The Friends of Ensay is a disparate collection of Hebridean Island-lovers who have gathered some knowledge about this small island (186 hectares, or 460 acres), off the west coast of Scotland. Some have visited Ensay nearly every year, to visit the remarkable little chapel there, sometimes for a church service, sometimes out of interest for historic buildings, and sometimes simply to enjoy the beauty and stillness that is only found in such a remote, tranquil setting.
If you would like to find out a little more about the history, natural history and archaeology of Ensay, and about the Chapel of Christ Church, please browse the website. And if you would like to support the preservation of the ancient chapel, please contact us.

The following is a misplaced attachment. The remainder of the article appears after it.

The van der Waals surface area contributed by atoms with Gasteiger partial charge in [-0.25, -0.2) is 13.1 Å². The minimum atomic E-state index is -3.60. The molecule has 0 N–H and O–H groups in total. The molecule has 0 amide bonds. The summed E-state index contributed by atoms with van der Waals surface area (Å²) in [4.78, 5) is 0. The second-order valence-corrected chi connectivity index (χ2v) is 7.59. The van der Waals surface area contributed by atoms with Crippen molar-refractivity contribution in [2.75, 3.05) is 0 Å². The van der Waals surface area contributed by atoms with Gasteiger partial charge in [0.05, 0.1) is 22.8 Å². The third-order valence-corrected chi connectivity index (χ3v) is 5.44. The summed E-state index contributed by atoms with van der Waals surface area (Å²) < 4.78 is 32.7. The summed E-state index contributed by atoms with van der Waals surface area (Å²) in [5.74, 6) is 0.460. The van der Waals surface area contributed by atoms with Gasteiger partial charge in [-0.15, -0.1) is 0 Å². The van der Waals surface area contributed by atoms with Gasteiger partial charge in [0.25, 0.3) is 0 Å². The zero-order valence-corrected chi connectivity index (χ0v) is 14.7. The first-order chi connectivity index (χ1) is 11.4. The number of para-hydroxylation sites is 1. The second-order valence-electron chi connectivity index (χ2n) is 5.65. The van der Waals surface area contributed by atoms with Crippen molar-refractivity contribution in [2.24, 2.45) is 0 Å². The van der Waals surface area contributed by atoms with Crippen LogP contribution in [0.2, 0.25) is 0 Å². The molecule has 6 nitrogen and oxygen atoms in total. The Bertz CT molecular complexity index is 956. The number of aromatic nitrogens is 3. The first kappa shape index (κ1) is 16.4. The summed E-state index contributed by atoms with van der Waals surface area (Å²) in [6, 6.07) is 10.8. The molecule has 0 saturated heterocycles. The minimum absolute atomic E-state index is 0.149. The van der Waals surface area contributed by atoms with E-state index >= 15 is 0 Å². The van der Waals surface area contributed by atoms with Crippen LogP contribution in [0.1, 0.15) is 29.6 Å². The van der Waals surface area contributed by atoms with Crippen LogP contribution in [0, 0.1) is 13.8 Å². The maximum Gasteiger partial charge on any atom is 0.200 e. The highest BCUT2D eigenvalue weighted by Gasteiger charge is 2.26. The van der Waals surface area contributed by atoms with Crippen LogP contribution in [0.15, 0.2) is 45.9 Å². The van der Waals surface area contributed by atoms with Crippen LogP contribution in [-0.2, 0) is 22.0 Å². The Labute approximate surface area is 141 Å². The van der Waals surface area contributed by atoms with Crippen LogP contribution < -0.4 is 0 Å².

The island of Ensay, or Easaigh in Gaelic, lies in the Sound of Harris between the islands of Harris and Berneray, in the Outer Hebrides. The island shows signs of Stone Age habitation, with a prominent standing stone, and a Norse burial mound is evidence of early settlement. Although the island has no permanent population today, it is still used for summer grazing.
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